Payment Protection Insurance (PPI) is a great benefit to have in case of accidents, illness or loss of employment. When we enter into agreements with financial institutions or vendors, we must provide proof of substantial income. They need proof that you are able to meet the terms of your agreement. Yet no one can predict misfortune. It is always good to safeguard and plan a step ahead. Instead of tarnishing your credit report, they help make payments on your behalf for up to one year.
Unfortunately PPI has gained a bad reputation. This insurance is being included in the payment agreement without the knowledge of the consumer. It is being mis-sold. Many consumers don’t have a clue as to what a PPI is. The lender’s and retailers are gaining commission for selling PPI that in many cases isn’t necessary.
Comb through the terms and agreements with a fine tooth comb. Read each and every document you are told to sign. If you come across something you do not understand, ask for clarification or seek legal consultation. Know your needs, don’t let anyone else determine what they are.
If you have been sold a PPI here are some signs it was mis-sold:
You weren’t told it was an option. You thought it was mandatory.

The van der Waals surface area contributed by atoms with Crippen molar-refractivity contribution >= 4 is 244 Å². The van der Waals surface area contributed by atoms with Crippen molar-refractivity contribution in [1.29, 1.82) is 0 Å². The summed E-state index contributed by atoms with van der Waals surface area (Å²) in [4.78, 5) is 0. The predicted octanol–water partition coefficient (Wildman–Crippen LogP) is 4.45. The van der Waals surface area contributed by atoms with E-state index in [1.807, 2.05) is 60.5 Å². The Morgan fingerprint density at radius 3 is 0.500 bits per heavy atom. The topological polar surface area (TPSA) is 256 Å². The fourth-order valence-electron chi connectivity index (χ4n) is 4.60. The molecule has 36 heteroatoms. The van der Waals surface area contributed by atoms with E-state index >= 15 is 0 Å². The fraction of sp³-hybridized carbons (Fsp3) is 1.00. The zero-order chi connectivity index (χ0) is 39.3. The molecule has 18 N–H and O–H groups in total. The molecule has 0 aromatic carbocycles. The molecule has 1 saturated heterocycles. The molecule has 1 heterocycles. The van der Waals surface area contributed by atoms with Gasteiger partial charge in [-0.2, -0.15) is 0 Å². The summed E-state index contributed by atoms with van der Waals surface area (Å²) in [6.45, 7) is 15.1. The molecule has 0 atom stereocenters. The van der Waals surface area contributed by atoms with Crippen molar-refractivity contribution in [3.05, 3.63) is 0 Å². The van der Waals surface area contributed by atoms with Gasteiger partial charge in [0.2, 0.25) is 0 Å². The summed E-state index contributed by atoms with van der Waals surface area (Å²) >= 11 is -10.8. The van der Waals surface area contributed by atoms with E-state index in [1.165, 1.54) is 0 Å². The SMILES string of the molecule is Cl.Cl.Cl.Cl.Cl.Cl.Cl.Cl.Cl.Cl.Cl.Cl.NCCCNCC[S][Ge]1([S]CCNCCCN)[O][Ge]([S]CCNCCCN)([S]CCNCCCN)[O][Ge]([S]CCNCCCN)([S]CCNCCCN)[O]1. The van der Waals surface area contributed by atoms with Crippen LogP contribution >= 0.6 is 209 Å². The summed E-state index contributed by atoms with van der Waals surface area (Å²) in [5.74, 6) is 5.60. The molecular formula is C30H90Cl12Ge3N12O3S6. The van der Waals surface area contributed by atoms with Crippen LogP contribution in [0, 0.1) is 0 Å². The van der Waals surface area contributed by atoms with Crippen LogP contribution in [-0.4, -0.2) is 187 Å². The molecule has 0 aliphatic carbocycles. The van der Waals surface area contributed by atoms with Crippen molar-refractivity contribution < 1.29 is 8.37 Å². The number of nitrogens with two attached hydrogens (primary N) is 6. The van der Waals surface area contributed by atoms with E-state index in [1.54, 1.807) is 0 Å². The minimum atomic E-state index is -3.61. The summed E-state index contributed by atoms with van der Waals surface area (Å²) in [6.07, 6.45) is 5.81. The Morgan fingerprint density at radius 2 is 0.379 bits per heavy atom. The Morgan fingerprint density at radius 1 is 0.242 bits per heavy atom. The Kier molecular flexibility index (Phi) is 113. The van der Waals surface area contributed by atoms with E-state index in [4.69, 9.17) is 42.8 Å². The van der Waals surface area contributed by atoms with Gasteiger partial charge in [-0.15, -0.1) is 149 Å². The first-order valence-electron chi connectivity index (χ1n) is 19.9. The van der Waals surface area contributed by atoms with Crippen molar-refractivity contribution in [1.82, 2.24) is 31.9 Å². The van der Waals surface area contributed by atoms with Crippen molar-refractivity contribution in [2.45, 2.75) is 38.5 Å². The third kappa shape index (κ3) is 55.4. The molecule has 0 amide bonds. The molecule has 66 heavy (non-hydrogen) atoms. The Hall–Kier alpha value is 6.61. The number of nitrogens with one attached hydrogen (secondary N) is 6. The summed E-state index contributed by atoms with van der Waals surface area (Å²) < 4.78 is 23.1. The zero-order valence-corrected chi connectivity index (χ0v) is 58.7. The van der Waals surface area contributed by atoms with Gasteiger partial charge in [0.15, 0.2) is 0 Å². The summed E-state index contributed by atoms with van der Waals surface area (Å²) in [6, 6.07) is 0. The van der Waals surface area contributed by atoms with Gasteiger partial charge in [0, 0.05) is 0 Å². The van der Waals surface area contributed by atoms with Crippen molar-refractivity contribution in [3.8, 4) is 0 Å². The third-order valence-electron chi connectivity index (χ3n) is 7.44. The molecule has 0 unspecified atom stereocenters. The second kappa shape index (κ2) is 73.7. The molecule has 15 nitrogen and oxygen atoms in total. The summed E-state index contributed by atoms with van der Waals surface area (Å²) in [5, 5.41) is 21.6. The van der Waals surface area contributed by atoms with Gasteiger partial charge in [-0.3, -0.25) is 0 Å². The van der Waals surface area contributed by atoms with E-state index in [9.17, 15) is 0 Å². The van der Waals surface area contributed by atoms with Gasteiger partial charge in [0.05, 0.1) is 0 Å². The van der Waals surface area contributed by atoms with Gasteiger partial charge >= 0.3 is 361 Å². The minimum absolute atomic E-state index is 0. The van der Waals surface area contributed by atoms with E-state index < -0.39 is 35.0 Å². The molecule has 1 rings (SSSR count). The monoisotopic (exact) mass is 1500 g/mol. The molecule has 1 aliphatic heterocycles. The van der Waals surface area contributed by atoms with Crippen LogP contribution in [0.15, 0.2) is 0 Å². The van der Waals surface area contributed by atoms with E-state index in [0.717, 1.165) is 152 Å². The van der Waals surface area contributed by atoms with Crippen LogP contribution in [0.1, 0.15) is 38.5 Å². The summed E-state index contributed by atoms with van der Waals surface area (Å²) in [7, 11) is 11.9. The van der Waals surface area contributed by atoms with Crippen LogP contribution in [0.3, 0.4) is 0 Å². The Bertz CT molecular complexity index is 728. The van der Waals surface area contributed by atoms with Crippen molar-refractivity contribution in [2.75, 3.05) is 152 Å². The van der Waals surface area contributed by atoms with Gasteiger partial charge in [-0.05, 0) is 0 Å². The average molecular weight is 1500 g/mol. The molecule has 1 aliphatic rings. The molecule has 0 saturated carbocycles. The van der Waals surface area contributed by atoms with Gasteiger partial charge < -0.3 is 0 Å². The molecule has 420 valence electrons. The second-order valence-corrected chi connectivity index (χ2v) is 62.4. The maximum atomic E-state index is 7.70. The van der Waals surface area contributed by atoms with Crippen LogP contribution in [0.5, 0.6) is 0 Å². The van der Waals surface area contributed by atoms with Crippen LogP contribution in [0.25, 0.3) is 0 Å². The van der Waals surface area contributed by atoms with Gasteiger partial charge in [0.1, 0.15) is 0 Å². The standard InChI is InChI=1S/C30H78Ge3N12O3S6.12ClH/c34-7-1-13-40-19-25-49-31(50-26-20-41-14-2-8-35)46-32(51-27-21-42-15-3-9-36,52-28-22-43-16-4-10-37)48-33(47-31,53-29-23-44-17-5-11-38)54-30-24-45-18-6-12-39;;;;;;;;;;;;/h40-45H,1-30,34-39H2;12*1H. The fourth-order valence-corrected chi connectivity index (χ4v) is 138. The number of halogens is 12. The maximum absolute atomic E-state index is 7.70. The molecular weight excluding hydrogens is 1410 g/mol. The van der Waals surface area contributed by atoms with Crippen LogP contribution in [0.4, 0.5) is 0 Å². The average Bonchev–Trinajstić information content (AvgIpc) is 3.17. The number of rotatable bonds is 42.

If the terms and conditions were unclear or misrepresented
Implied in any way that you would be saving by taking the insurance.
You were told that it would help you get approved.
You felt intimidated by the sales person.
You were obligated to purchase.
If you have applied for a loan or payment agreement within the last 20 years, it is highly likely that you were mis-sold a PPI. The good news is that you can recover these funds. Call your lender’s customer service line and inquire as to whether you were ever covered by a PPI, you can also request a copy of the agreement. There may be a fee, but they are required to fulfill your request.
You can then request a refund. Some lenders provide the option to claim back PPI funds by phone. Be clear and concise whether verbally or in written form as to why you feel you deserve a refund. Most lenders aren’t putting up a fight and those that do, usually back down when challenged. If you seem to be running into a brick wall, the Financial Ombudsman Service can advocate for you and assist with getting what you are owed.